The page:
Part 2 – 1892 Forward
Congress shall make no law respecting an establishment of religion, or prohibiting the free exercise thereof; or abridging the freedom of speech, or of the press; or the right of the people peaceably to assemble, and to petition the Government for a redress of grievances.
Yesterday’s post established the traditional view of Freedom of Religion from our Founding Fathers down through 116 years of our history. Today we will discuss how an activist Supreme Court destroyed the “spirit” of this freedom in favor of the letter of the Amendment.
Fifty-five years later, in Everson v. Board of Education, 330 U.S. 1 (1947), the Supreme Court began its “slippery slope” of decisions regarding religion in the United States. In the decision MR. JUSTICE BLACK wrote:
The "establishment of religion" clause of the First Amendment means at least this: neither a state nor the Federal Government can set up a church. Neither can pass laws which aid one religion, aid all religions, or prefer one religion over another. Neither can force nor influence a person to go to or to remain away from church against his will or force him to profess a belief or disbelief in any religion. No person can be punished for entertaining or professing religious beliefs or disbeliefs, for church attendance or non-attendance. No tax in any amount, large or small, can be levied to support any religious activities or institutions, whatever they may be called, or whatever form they may adopt to teach or practice religion. Neither a state nor the Federal Government can, openly or secretly, participate in the affairs of any religious organizations or groups, and vice versa. In the words of Jefferson, the clause against establishment of religion by law was intended to erect "a wall of separation between church and State."
The statement “neither a state nor the Federal Government can set up a church” is patently false because the majority of the original thirteen States had established religions when the Constitution and Bill of Rights were adopted and ratified. Many Justices, over the years, have held a dissenting opinion concerning what has become known as the “establishment clause.” They have held what the author considers the traditional “spirit” definition of the First Amendment rather than the “literal” definition being held here. That position is that the Founding Fathers intended on establishing a Christian nation. A position well expressed above in the 1799 ruling of the Maryland Supreme Court, Runkel v. Wiremiller, which stated: “By our form of government, the Christian religion is the established religion; and all sects and denominations of Christians are placed upon the same equal footing, and are equally entitled to protection in their religious liberty.” [Emphasis Added.] It was the Founding Father’s intent not to have any particular denomination as the “established” national religion of the United States.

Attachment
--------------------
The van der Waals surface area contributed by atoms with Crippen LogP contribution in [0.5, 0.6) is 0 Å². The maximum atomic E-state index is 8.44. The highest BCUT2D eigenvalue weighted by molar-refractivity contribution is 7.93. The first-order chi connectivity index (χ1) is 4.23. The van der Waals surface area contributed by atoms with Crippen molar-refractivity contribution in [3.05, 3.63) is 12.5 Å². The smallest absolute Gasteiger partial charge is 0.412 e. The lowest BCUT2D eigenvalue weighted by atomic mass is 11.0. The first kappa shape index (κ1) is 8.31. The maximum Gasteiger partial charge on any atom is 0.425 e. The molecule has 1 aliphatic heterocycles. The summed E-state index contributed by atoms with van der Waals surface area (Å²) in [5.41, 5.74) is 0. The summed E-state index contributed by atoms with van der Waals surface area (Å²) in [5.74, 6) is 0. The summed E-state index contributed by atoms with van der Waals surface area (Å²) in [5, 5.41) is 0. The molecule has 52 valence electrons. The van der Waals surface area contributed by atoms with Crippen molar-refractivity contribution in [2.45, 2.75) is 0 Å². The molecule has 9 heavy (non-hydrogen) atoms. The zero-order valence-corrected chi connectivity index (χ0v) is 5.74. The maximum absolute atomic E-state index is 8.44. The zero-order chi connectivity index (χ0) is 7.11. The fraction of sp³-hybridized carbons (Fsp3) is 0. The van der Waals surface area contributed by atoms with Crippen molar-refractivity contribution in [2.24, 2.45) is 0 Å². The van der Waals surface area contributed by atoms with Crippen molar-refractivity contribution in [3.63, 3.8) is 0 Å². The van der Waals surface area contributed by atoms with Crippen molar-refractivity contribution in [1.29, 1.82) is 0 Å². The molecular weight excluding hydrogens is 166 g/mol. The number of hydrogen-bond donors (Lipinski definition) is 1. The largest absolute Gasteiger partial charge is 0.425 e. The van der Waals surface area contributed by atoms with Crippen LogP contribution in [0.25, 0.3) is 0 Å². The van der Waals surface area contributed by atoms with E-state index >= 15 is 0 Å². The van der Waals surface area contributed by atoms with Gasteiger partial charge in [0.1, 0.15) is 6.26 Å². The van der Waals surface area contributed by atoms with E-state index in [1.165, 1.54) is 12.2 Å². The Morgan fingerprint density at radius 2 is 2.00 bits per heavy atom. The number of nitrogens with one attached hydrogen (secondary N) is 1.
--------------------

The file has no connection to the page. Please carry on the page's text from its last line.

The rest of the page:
In fact until 1962, a period of 186 years, the Supreme Court held the traditionally recognized position that this nation was founded upon Christian principles. In this regard they were upholding both the spirit and the letter of the Constitution as given us by the Founding Fathers that our Constitutional Republic was established as a “Christian” nation. In making that declaration however our Founding Fathers also made provisions that Jews, Muslim, Buddhists, et al, as well as Atheists, were permitted to worship how, when, where, or what they may.
Then on June 25, 1962, the Supreme Court began it outright assault against Christianity and the principles held by the Founding Fathers in the Constitution. Through their judicial activism they began ruling by ruling, against the specific wording of the First Amendment, to prohibit “the free exercise” of Christianity.
In Engel v. Vitale, 370 U.S. 421 (1962), MR. JUSTICE BLACK, in the face of 186 years of legal precedents, wrote for the Court against Christianity and without citing a single precedent, made it unconstitutional to pray in the Public Schools of this nation.